Mexican border. It means "sweetness". Rather an unusual name for
a mining camp.
means "little oaks", twenty miles northwest of San Diego.
means "hidden", so named from its location in the valley.
La Jolla is
a word of doubtful origin. Some say it means "pool", others say
it comes from "hoya", a hollow surrounded by hills, and still
others say it is a corruption of "joya", a jewel. It is rather
thought to be a corruption of some Indian word.
Laguna del Corral
means the "lagoon of the yard".
means "charming or pretty view".
(famous for the Theosophists under Madam Tingley) means "hill
point". "Loma" means hill.
means "of or on the sea". It is about eighteen miles north of
literally "the table", is generally used in connection with a
"high, flat table-land". Lamesa is an incorrect form. Mesa
Grande means a large table-land.
means the nest. It is near the Mexican border. Potrero, a
pasture land. Many Potreros are scattered over the State.
La Presa is
a dam or dike. It is on the Sweetwater River (note the American
means the "rose bushes", in memory of the "roses of Castile"
found blooming in profusion by Miguel Costanso.
"The rising sun hit the house early", is an Indian name of an
important Indian village (of some years ago). The white man saw
their good land and they forced the Indians to leave and remove
to Pichango Canyon, a desert region.
To finish up the locality around San
Diego, nothing is more fitting than Tia Juana, which means "Aunt
Jane", and travelers wonder! It is a corruption of an Indian
word, Tiwana, into Tia Juana, which is the Spanish for "Aunt
Jane". Tiwana is said to mean "by the sea".
Miguel Costanso and his companies
halted on August 2nd to observe a feast day, and named the place
where they stopped in honor of the feast day, "Nuestra Senora de
los Angeles", "Our Lady of the Angels".
On September 4th, 1781, the pueblo
was actually founded at the order of Governor Neve, on the site
of the Indian village Yangna, which was to be known as "Nuestra
Senora la Reina de los Angeles de Porciuncula". "Porciuncula"
means the "small portion" and was given to the river, which at
that season of the year was dry. The name was, of course,
shortened in time. Bimini, name of springs in western part of
the city of Los Angeles, said to be "wonder land or land of
(the asphalt) is the name of a ranch, near Los Angeles, which
contains asphaltum beds which furnish one of the richest fields
for paleontological research to be found anywhere in the world.
It is here in these beds that the remains of the saber-tooth
tiger were found.
means "little eyes", but is here used in the sense of "little
name of a stream, named after St. Anna, the mother of the
Virgin, and her name signifies "gracious". The day that the
Portola expedition arrived at this stream there were four
In Southern California, the Saints'
Calendar is represented to quite a degree. But as the names were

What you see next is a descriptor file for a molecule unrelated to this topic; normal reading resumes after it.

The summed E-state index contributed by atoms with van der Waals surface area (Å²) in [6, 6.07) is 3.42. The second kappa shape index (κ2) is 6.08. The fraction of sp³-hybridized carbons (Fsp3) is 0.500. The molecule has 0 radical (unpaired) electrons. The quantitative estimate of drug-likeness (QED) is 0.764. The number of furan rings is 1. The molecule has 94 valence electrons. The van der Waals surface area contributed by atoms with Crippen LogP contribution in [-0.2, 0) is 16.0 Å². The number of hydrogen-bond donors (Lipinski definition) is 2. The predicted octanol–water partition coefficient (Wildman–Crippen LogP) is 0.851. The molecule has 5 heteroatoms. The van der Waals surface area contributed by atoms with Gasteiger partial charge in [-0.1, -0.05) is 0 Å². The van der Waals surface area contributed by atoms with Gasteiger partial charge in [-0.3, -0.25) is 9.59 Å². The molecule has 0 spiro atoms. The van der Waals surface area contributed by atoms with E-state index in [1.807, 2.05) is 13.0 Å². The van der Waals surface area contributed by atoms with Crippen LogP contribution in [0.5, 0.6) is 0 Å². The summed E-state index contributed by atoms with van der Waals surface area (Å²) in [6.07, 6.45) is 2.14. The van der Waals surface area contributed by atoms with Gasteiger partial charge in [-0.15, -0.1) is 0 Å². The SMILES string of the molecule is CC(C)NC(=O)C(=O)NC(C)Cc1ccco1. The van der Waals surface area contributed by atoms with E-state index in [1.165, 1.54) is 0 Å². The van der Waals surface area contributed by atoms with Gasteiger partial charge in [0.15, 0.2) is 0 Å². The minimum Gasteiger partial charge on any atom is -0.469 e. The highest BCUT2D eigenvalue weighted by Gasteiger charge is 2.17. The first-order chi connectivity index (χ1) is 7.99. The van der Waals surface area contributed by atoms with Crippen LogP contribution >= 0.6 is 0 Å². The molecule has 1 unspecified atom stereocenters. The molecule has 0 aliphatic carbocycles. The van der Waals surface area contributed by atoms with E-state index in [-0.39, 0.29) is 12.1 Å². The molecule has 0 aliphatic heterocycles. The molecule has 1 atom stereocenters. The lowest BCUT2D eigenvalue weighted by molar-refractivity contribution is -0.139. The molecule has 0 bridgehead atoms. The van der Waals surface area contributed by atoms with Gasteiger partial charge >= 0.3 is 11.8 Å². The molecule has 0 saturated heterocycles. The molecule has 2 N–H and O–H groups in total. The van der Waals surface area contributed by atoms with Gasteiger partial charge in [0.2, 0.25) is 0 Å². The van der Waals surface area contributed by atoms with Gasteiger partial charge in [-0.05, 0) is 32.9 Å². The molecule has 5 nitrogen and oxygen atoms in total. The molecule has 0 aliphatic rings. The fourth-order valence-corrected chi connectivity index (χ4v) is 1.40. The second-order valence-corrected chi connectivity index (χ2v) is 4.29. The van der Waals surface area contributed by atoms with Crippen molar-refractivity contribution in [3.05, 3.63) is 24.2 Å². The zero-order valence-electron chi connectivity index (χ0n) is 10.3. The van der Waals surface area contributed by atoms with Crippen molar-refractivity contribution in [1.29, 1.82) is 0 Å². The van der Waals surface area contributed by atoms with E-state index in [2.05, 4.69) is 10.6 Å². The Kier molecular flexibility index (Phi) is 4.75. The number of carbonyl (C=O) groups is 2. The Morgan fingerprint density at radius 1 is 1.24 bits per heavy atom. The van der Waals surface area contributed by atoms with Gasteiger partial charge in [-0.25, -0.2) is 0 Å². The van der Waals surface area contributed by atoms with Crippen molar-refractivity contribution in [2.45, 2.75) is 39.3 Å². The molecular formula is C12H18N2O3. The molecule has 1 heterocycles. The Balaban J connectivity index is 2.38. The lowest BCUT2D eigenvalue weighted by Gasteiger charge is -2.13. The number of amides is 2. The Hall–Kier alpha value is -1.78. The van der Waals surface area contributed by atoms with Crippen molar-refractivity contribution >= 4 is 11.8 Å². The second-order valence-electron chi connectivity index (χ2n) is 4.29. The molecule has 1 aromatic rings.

often too long, they were dropped and others substituted, as for
example the naming of a river by Father Crespi "El Rio del
Dulcisimo Nombre de Jesus de Los Temblores," The River of the
Sweetest Name of Jesus of the Earthquakes". But as Father Crespi
very naively put it, the soldiers called it Santa Ana.
named from the mother of St. Augustine. She was a Christian and
her husband, the father of St. Augustine, was a heathen.
named by Vizcaino in honor of St. Catherine, because its
discovery occurred on the eve of her feast day.
Las Animas Benditas
(The Blessed Souls), so named from the four Christians who were
killed and burned by Anajabas (Mojave) Indians. The bones were
gathered and buried and the sepulchre blessed.
the name of a mission some nine miles east of Los Angeles, was
named for St. Gabriel Archangel. Also known as the Mission of
Los Temblores. It seems there were many quakes in the locality
during the forty years preceding 1812, the date of a very
destructive quake in California.
(St. Ferdinand), a king of Spain who expelled the Moors from
Toledo, Cordova and Seville. The Camulos Rancho, the home of
Ramona the heroine of Mrs. Helen Hunt Jackson's romance, was
once included in the lands of this mission.
in Riverside County, means "sweathouse". It is an Indian word of
Aztec origin, and was brought to California by the Franciscans.
It recalls one of the curious customs of the Indians who built
little structures of bark, reeds or grass, covered with mud. A
small fire would be built in these places, which were very low;
possibly a dozen Indians would crawl in, bringing in hot stones,
then the only opening would be closed and they would proceed to
"sweat". After a good "sweating", they would rush out and jump
into a nearby stream of water. The sweathouse was used as a
curative for disease and a convenience for cleansing the skin,
when necessity demanded it. A number of places throughout the
State bore the name of "Temescal", so Riverside County is not to
be blamed. There was one lying between the sites now occupied by
the cities of Oakland and Berkeley. Its citizens became
discontented with the Indian Turkish bath name and changed' it
bold as a bear, from St. Bernardinus, who established the Monte
de Piedad (hill of pity) municipal pawn shops, where money was